Somehow regardless of one’s nationality or religious belief, chocolate eggs have become the universal symbol of Easter in the Western world. In Switzerland, headquarters for world famous Nestle and Lindt, chocolate plays a predominate role in my Easter celebration.

Whatever your particular family tradition, whether you paint, roll, crack, or scramble your eggs à table, in the yard or on a mountaintop, as you celebrate renewal and new beginnings, reflect back on those traditions that your ancestors brought to the New World. Happy Easter!

Sterling Salutes Illinois’ First Girls’ State Basketball Champs

Forty years ago, my little sisters made history and on April 4, 1977 newspaper headlines read “Sterling High Girls win first ever-state title over 7,000 greet Illinois number one basketball team.” Five years after Title IX passed into legislation mandating equal opportunities for girls in all publicly funded schools, a new generation was born. While our country was struggling with civil rights and gender equity issues a small town team united blacks, whites and Hispanics in one dream – a state championship.

If I close my eyes, I can still see Marche Harris pumping her fist in air after a break away lay up, Fran Smith with her wicked ‘fro soaring at the jump circle, Dawn Smith grabbing weak side boards, Jojo Leseman, running the court like a platoon captain in fast forward, freshman, Amy Eshelman gliding the baseline. And my sister, Karen McKinzie, standing at the line swishing another free throw. Harris, Smith, Leseman, Eshelman and McKinzie names that have marked SHS record books for years.

[embedyt] https://www.youtube.com/watch?v=f-7JPSXcr2s[/embedyt]

An odd trio of coaches, Jim McKinzie a retired boys coach, Sue Strong a GAA coordinator and Phil Smith the first African American teacher in the conference fought behind the front line to make sure female athletes were granted equal rights at SHS in those crucial years after Title IX. Before anyone dared to utter words like racism or sexism in public, they shaped a team far ahead of its time indifferent to gender or race. That group of unassuming girls enchanted an entire community. Part of the magic was their cohesiveness. No divas, no superstars, no drama queens, just selfless teammates who knew that they were stronger together than they could ever be alone.

It was too late for me. A 1975 SHS graduate, I became a Redbird and moved to Illinois State University where the first girls state tournament was held on my new home court. I watched with pride from the bleachers of Horton Field house as my little sisters made history under my father’s tutelage.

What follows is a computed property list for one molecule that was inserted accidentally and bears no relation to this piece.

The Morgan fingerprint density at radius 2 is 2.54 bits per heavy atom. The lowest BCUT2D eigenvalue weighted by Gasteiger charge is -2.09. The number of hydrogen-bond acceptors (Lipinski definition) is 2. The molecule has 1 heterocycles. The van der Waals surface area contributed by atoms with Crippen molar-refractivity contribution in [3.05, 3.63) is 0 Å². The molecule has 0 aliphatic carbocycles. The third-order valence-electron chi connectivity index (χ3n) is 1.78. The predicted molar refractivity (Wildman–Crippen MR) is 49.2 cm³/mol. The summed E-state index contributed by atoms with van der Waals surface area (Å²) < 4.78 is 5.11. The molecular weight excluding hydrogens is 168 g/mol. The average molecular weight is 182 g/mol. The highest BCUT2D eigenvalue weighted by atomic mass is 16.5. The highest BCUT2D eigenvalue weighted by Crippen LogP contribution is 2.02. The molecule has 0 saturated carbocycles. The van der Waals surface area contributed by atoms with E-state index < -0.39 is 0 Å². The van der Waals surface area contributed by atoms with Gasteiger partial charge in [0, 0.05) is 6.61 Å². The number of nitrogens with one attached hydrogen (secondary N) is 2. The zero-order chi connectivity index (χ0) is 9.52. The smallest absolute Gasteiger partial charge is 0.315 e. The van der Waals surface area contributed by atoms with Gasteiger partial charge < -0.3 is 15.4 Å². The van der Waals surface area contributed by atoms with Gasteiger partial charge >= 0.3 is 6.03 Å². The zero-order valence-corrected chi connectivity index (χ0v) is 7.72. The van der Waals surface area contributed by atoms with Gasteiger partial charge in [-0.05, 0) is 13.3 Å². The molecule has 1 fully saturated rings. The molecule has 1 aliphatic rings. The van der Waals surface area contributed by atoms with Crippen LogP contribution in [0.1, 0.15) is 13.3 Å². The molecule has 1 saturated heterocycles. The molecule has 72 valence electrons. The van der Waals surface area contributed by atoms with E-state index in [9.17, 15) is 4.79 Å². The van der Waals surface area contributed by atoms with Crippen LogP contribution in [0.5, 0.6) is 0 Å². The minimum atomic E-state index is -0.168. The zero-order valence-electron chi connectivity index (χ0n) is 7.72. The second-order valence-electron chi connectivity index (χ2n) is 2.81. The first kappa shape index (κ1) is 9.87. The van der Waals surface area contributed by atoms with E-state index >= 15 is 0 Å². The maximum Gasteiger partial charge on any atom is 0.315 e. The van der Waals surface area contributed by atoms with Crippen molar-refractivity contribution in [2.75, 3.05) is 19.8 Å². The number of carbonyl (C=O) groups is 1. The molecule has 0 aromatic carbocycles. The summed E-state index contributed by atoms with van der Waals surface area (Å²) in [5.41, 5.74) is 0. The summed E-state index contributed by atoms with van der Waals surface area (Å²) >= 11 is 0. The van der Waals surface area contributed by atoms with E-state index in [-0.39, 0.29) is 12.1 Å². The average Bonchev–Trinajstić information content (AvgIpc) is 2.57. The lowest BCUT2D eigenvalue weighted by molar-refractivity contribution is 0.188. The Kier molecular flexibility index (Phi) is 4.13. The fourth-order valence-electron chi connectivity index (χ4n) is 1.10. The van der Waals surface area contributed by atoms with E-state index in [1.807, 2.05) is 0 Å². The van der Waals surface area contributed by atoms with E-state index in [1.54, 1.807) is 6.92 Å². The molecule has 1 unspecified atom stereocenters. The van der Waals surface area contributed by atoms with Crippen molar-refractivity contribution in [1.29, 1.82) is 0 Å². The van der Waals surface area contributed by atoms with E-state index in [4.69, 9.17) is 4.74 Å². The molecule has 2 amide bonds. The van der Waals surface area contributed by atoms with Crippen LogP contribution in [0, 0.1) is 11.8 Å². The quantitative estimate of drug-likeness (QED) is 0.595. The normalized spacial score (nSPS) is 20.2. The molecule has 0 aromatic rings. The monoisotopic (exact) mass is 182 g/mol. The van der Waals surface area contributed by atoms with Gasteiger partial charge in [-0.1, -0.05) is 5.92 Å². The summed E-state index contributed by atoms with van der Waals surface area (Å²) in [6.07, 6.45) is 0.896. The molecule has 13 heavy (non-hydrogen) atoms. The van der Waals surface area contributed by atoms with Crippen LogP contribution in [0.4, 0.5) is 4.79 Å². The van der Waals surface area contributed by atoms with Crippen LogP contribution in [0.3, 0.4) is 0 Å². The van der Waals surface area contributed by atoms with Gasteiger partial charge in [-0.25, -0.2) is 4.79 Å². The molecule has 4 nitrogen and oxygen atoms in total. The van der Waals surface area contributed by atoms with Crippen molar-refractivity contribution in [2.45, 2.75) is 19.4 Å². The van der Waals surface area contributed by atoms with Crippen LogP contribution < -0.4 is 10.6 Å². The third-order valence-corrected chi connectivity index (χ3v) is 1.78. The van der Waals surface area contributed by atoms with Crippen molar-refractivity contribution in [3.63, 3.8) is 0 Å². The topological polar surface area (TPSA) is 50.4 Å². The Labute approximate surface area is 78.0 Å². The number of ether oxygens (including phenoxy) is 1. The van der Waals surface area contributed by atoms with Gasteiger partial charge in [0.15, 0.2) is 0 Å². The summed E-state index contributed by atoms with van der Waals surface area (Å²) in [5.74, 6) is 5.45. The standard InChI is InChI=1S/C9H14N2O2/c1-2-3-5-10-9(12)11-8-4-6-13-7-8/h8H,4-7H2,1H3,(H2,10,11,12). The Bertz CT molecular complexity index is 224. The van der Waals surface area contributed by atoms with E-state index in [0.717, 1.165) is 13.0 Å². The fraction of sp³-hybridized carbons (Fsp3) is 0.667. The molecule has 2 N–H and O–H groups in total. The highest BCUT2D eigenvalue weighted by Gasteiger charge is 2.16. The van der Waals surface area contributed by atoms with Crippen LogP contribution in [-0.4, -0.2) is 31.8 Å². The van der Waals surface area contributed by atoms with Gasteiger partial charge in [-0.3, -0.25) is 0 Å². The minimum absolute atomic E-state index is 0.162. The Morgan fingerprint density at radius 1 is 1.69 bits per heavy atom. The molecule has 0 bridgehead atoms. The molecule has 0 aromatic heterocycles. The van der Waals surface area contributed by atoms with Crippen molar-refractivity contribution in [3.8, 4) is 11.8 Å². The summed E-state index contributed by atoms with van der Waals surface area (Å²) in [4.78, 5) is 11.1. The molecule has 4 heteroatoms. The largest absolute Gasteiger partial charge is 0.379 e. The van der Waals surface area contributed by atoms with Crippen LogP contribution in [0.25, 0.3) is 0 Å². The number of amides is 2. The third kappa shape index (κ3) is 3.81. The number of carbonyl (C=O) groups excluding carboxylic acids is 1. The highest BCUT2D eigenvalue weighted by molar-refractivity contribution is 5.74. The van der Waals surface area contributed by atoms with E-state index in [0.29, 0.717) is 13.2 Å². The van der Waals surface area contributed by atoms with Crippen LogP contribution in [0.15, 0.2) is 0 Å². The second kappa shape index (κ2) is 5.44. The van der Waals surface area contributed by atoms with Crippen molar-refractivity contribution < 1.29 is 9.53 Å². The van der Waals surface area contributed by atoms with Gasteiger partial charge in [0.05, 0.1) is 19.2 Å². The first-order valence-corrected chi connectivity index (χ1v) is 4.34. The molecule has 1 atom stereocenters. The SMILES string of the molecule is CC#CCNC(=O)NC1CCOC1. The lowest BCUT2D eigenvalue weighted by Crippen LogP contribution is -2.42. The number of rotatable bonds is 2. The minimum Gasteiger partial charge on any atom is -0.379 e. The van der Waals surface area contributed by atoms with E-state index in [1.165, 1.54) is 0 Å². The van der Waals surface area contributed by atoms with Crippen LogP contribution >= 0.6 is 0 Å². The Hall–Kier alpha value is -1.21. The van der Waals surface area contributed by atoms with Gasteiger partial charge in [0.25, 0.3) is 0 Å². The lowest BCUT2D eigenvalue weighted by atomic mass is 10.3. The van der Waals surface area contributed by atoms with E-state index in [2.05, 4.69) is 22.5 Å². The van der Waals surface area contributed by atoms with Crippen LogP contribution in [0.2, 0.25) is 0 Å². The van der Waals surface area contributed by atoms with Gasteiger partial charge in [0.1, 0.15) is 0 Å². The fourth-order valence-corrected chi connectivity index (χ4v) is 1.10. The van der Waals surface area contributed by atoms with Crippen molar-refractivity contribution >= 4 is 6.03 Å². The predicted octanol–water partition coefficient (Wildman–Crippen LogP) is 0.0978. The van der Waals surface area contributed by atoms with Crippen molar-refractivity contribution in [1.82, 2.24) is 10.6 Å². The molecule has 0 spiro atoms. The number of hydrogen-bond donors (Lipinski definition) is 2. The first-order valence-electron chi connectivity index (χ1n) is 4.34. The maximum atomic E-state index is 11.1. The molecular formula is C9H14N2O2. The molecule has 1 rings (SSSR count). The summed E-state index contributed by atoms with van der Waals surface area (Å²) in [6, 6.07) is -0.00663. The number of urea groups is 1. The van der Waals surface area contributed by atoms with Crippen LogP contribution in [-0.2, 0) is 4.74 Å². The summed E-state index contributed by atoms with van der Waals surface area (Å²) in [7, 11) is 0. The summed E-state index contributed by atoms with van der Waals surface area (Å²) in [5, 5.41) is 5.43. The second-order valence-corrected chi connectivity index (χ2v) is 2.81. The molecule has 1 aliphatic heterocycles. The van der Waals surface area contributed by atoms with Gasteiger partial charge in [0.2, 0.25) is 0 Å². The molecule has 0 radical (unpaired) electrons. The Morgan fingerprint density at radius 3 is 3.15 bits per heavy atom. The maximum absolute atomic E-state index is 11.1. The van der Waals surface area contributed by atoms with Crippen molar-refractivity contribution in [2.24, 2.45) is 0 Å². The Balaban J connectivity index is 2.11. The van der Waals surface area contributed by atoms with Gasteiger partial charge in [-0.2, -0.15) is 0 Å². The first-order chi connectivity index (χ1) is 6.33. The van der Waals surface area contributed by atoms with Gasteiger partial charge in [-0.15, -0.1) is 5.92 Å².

“What stands out most was how this team brought the community together,” he said reminiscing, “Nothing like it before or since. The Golden Girls were goodwill ambassadors for Sterling, a place no one heard of before was thrown in the limelight. When we returned as state champions, we were wined and dined like celebrities.”

Forty years ago, we had no clue that the old Golden “Girls” would bear daughters who would one day be recognized as Golden Warriors. All we cared about was finally being allowed to play the game we loved. Do the girls that play today know how lucky they are to compete on center court wearing fashion’s latest apparel? To prepare before games in weight rooms and repair afterwards in training rooms? To be immortalized in a state of the art Hall of Fame room?

Stop by the open house at Woodlawn Arts Academy on Friday April 7 from 4:00-7:00 to salute that first state championship team and their coaches. Tip your hat to those pioneers who grew up in flimsy, canvas shoes and one piece gym suits, who played ball when no one was looking or worse yet when people looked and laughed. Pay tribute to those women who gave their heart and soul to dreams that no one understood, dreams that became our daughters’ reality.

When you sink a jumper and drive the baseline young blood, hear our stories whispered from the rafters. Walk tall, be strong, be brave. Be proud of your past, Golden “Girl”. After years of battle, it’s an honor and a privilege to be called a Warrior.

A chapter of my memoir is about the 1977 state championship team.